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For the last two years I've been working for a very small software company in a semi-junior development position. When I started, I put in place procedures regarding code deployment and automated much of the build process as there was no real structure for either of these when I started. Since then, the company has doubled in size, I've moved on to doing more normal development, and handle most administrative tasks by firing off automation scripts I wrote when first starting.

As part of the company growing, a QA department was formed and we moved an employee from elsewhere in the company to head the department. Because of the minuscule amount of work I did for deployments in the past, he comes to me to handle many database related tasks that occur on the same time schedule as code deployment despite me not being SQL developer These include, deploying SQL code to our hundreds of databases, managing deploying testing databases to QA servers, and making checking the database schema for things that may have been missed. I am also now been put in charge of debugging the build if any developer checks in code that breaks it, handling all source control tasks involving merges and removing bad code from builds, and troubleshooting any tech problems the QA team has. Many of these tasks were previously handled by the most appropriately qualified individual, but the QA manager thinks I should all tasks myself

Most of these tasks take little time individually, but for each one, the QA manager brings the task to my attention as soon as it comes up and demands it be my highest priority task. I am interrupted 5-6 times a day while writing code to do tasks that can take anywhere between 1 minute to an hour so that his team can remain productive. If I don't complete the task right away, he will often walk to my desk and stand behind me and watch until the task is done. Because of this my developing productivity has tanked and I am no longer able to make the code deadlines I was able to before, reflecting negatively on my position as a developer.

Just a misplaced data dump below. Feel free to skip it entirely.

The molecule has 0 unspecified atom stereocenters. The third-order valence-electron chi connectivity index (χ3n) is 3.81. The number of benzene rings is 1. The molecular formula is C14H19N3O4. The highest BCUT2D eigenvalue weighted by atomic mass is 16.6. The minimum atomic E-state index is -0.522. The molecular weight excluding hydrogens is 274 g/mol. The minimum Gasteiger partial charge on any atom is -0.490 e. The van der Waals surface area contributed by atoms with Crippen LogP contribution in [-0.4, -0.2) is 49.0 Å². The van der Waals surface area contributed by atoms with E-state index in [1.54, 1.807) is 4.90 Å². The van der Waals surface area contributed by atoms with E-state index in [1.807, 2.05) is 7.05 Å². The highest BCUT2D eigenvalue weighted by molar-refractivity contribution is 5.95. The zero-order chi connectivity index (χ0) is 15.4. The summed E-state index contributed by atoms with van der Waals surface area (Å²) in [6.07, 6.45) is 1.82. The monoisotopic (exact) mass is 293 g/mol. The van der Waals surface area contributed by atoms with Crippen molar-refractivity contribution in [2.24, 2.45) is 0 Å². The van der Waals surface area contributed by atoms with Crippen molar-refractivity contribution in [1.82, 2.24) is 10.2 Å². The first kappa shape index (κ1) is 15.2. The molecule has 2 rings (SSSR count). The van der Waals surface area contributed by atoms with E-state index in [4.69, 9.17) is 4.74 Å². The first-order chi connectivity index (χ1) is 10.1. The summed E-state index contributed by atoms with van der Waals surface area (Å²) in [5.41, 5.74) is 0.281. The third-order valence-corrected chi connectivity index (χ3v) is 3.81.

I have made it clear to my manager that the constant interruptions make it much harder for me to develop code, and that my job satisfaction is suffering as a consequence. He has stated that he would take steps to resolve my complaints but after a few months nothing has changed, and the QA manager is demanding more of my time more often. The QA manager has complained to upper management that my turn around time for these tasks has been sub par, since I prefer to finish my current task before starting a new one. After letting him know how it was negatively impacting my ability to work, he has started making moves to pull me away from development to do work for his team as a full time position, which I have no desire of doing.

I still consider myself a junior developer, and I work here for the learning opportunity, which has been mostly stifled by doing what I consider fairly menial labor. I've automated as much of it as I can but I am having a difficult time managing automation along with my other programming and administrative duties. Is there a good way to nestle myself out of this position and go back to coding full time?

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    Good luck, make it clear in writing you want to be a full time developer. – paparazzo Nov 20 '17 at 23:32
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    Not an answer, but there is a Kanban saying that supports your preferred work style: Stop starting, start finishing (agilebuddha.com/agile/…). I find that I work better when I work this way - and I don't even work in an agile environment. – Peter M Nov 20 '17 at 23:51